Very many intelligent and educated people are worried about global warming. Why? Is it because they have gone through the scientific evidence and agreed? No, the reason is because the media hype concerning the matter is overwhelming and they accept it as something that 'is'. The evidence against man-made global warming can be easily found over internet (CO2 effect is marginal compared to sun's radiation level changes - we would need nuclear winter to tackle global warming rather than CO2 emission reduction) but that is overlooked. The whole thing is based on environmentalists who are numerous and self-righteous. Just like hardcore socialists who think that the Soviet Union was essentially quite okay.

My point being - should we accept and acknowledge that people don't want to know things they don't like? Isn't one task of every government to hide sensitive information from the public that would otherwise turn them into a violent mob? Or should we try to educate ourselves and create the 'flat pyramid' active civil society? Maybe we should rid our school subjects of dull trivia and let teachers speak about controversial and harmful misconceptions? Not counting basic math, this is a must.

I would really like to know your insight on this.
Cicero said…
Agentmancuso- yes I fear the worst. It was pretty depressing seeing Salmond elected- especially knocking out Norah. However as an opposition it is incumbent upon us to hold the fantasists to account, and I hope that Nicol, Tavish, Iain and the rest will do so.

Well Tom, judging by style of English at least one of them was, but we do grow our own idiots too.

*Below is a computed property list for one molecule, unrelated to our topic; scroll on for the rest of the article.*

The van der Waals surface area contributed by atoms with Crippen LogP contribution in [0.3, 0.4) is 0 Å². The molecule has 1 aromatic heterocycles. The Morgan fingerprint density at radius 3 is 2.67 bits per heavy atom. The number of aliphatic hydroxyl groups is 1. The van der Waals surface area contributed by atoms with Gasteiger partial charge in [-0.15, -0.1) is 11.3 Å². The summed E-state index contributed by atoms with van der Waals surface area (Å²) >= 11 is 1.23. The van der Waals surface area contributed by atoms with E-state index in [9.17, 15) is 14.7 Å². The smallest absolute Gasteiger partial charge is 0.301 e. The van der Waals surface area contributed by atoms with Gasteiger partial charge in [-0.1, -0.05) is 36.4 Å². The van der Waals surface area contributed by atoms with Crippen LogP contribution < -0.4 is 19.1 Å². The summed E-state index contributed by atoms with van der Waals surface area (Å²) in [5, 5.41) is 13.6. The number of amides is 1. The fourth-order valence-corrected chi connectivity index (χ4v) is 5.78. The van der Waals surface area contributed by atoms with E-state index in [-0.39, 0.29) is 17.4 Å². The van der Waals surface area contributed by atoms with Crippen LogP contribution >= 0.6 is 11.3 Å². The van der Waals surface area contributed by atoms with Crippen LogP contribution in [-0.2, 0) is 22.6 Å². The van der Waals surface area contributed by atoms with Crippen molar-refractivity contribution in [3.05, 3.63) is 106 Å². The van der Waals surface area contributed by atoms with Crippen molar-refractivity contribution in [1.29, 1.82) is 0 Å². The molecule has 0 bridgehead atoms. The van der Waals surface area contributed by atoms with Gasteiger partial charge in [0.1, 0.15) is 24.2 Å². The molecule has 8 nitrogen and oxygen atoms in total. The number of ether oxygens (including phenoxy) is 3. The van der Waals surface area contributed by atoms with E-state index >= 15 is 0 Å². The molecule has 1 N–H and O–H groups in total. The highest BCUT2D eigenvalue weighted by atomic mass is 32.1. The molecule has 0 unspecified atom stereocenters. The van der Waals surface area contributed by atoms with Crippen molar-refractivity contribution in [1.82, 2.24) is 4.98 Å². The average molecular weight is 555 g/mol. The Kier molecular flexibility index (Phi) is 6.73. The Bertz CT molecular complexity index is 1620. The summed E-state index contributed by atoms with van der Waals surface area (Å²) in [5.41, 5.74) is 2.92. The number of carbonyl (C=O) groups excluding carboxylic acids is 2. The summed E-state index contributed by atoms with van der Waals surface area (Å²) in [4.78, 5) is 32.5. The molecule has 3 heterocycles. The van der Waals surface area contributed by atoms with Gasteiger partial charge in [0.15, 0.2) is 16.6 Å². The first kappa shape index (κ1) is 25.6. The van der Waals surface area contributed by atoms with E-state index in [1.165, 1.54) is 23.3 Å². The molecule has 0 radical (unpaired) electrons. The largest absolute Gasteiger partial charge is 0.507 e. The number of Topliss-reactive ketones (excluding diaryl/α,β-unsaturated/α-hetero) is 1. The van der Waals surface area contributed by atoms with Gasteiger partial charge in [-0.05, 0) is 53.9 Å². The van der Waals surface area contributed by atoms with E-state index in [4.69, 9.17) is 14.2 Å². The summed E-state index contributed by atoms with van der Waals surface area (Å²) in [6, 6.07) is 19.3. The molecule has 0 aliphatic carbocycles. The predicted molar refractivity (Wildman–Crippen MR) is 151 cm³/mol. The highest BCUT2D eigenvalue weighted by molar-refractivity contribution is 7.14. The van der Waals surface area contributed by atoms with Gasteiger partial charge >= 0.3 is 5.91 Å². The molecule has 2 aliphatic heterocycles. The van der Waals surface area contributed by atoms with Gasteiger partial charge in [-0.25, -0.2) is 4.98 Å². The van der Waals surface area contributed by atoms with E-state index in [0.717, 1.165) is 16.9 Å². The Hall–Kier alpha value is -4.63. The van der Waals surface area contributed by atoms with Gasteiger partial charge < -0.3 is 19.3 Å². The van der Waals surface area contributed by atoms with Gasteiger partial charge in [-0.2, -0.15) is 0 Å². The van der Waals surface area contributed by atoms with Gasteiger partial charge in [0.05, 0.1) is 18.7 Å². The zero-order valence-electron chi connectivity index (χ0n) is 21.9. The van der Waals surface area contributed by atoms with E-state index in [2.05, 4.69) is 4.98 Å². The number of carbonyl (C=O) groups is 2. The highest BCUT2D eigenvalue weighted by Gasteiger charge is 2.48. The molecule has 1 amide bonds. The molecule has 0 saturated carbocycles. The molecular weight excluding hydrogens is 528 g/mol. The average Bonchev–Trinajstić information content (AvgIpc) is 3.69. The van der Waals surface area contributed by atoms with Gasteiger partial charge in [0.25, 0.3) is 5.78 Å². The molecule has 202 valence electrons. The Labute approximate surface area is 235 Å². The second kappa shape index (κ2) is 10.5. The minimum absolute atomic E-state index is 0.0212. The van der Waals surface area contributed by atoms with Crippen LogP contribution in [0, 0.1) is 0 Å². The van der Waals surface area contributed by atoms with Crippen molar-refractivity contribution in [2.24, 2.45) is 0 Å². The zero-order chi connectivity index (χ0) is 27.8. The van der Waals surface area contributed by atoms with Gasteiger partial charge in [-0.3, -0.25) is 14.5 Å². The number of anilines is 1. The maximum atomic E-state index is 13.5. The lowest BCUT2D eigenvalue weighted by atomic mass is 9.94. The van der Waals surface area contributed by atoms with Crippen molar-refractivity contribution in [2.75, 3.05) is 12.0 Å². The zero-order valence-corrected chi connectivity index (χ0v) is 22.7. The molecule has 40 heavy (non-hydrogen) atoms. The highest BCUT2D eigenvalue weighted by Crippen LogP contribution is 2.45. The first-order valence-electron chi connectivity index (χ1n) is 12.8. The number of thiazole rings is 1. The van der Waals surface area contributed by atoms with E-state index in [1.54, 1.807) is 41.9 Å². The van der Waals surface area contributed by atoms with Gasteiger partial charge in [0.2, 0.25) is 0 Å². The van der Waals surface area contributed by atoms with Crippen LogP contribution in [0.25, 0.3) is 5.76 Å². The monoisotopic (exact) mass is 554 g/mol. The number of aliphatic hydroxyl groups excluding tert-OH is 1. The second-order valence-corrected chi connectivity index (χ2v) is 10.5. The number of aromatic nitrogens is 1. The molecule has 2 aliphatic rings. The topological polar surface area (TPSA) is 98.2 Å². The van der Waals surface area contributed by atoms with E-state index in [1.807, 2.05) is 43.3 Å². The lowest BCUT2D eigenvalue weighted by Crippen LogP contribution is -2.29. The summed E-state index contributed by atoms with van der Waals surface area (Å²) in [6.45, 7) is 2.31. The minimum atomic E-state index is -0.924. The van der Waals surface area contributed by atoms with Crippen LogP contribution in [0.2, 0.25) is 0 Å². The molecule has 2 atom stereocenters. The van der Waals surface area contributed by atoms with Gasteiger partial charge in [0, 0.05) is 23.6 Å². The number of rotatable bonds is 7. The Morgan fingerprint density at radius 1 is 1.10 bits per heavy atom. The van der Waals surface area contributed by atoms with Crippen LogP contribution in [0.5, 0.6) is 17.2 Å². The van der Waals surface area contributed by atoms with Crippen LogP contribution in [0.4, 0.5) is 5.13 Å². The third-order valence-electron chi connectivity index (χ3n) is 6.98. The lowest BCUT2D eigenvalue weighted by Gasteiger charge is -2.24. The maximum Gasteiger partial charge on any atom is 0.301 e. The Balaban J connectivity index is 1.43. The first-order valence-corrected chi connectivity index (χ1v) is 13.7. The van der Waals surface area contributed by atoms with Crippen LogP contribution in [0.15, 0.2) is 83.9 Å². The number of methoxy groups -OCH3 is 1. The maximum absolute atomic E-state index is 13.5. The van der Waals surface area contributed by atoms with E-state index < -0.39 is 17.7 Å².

Tere Margus! Interesting points.

I am not suggesting that we do "try things out and see if they work"- in fact what I am suggesting is that we have a method of debate and proof which goes back to the earliest days of philosophy and of science. For we have Occams Razor and we have objective standards of proof which support the body of knowledge of Western Civilisation.

Based on these standards, we can give objective prooof of scientific and logical principles. There is therefore a large body of work which can be proven true. By contrast, although many may still beleive in it, black magic can not be proven and must fall into the catogary of superstition.
I think the point is that arguments need to be supported. Blind assertion is not sufficient to prove an argument.

Moving to your points on the civil society- clearly the media have a different agenda- what makes them popular or interesting may not be objectively true or even benefit society as a whole, a free press may not be an unbiased press. Thus the need to provide citizens with an education to evaluate the questions that from time to time come up before them. Apart from basic skills, such as literacy and numeracy, a knowledge of basic scientific principles, of geography, of history and preferably at least one other foreign language ought to be on the syllabus for evryone. Unfortunately in the UK, even basic skills have not always been taught.

As far as your comments about the climate change debate are concerned, in fact, I think that the scientific case for man-made global warming has pretty much been made. There have been no scientific paapers at all that argue with the idea that the increased Co2 emitions are man made, and that these emitions are corallated to an increase in global temperatures. I agree that many campaigners have not relied of the scientific case to make their point, but there certainly is evidence that we need to be concerned about the effect of humans on what we now understand is a very fragile global weather system. Releasing this much carbon into the atmosphere is probably not a good idea. How we address the issue is a whole different question, and we can talk about this another time. However the debate should be conducted int eht terms of a question of science and not a question of oppinion.
margus said…
This is getting old so I'll just post some links about the human-induced climate change.

No better way to reassure yourself.